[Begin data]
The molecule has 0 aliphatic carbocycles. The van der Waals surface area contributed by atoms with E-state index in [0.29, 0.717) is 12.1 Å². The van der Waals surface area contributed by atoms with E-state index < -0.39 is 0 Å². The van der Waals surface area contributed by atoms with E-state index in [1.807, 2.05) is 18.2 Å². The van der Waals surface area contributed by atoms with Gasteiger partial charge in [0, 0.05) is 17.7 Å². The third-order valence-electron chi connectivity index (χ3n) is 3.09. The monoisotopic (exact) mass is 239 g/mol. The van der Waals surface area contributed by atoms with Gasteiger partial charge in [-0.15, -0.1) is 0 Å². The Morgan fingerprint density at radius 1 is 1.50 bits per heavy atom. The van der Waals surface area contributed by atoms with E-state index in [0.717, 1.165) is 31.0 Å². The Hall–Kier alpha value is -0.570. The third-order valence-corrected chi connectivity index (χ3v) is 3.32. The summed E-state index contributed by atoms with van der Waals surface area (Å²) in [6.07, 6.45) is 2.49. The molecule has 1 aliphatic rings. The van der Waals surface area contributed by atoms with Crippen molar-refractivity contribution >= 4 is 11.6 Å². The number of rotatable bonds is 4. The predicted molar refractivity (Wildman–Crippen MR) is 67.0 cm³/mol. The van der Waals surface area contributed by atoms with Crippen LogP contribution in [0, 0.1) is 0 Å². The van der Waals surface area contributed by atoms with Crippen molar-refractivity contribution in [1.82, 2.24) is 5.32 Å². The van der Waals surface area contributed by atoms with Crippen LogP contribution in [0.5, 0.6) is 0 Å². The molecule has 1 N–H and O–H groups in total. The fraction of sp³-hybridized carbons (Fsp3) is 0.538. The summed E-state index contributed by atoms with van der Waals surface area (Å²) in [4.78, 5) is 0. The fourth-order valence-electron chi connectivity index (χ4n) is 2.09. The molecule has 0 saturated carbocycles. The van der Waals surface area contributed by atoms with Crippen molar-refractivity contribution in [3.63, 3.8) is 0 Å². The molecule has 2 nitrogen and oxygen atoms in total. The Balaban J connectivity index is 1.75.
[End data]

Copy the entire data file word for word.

The molecule has 0 aliphatic carbocycles. The van der Waals surface area contributed by atoms with E-state index in [0.29, 0.717) is 12.1 Å². The van der Waals surface area contributed by atoms with E-state index < -0.39 is 0 Å². The van der Waals surface area contributed by atoms with E-state index in [1.807, 2.05) is 18.2 Å². The van der Waals surface area contributed by atoms with Gasteiger partial charge in [0, 0.05) is 17.7 Å². The third-order valence-electron chi connectivity index (χ3n) is 3.09. The monoisotopic (exact) mass is 239 g/mol. The van der Waals surface area contributed by atoms with Gasteiger partial charge in [-0.15, -0.1) is 0 Å². The Morgan fingerprint density at radius 1 is 1.50 bits per heavy atom. The van der Waals surface area contributed by atoms with E-state index in [0.717, 1.165) is 31.0 Å². The Hall–Kier alpha value is -0.570. The third-order valence-corrected chi connectivity index (χ3v) is 3.32. The summed E-state index contributed by atoms with van der Waals surface area (Å²) in [6.07, 6.45) is 2.49. The molecule has 1 aliphatic rings. The van der Waals surface area contributed by atoms with Crippen molar-refractivity contribution >= 4 is 11.6 Å². The number of rotatable bonds is 4. The predicted molar refractivity (Wildman–Crippen MR) is 67.0 cm³/mol. The van der Waals surface area contributed by atoms with Crippen LogP contribution in [0, 0.1) is 0 Å². The van der Waals surface area contributed by atoms with Crippen molar-refractivity contribution in [1.82, 2.24) is 5.32 Å². The van der Waals surface area contributed by atoms with Crippen LogP contribution in [0.5, 0.6) is 0 Å². The molecule has 1 N–H and O–H groups in total. The fraction of sp³-hybridized carbons (Fsp3) is 0.538. The summed E-state index contributed by atoms with van der Waals surface area (Å²) in [4.78, 5) is 0. The fourth-order valence-electron chi connectivity index (χ4n) is 2.09. The molecule has 0 saturated carbocycles. The van der Waals surface area contributed by atoms with Crippen molar-refractivity contribution in [3.63, 3.8) is 0 Å². The molecule has 2 nitrogen and oxygen atoms in total. The Balaban J connectivity index is 1.75.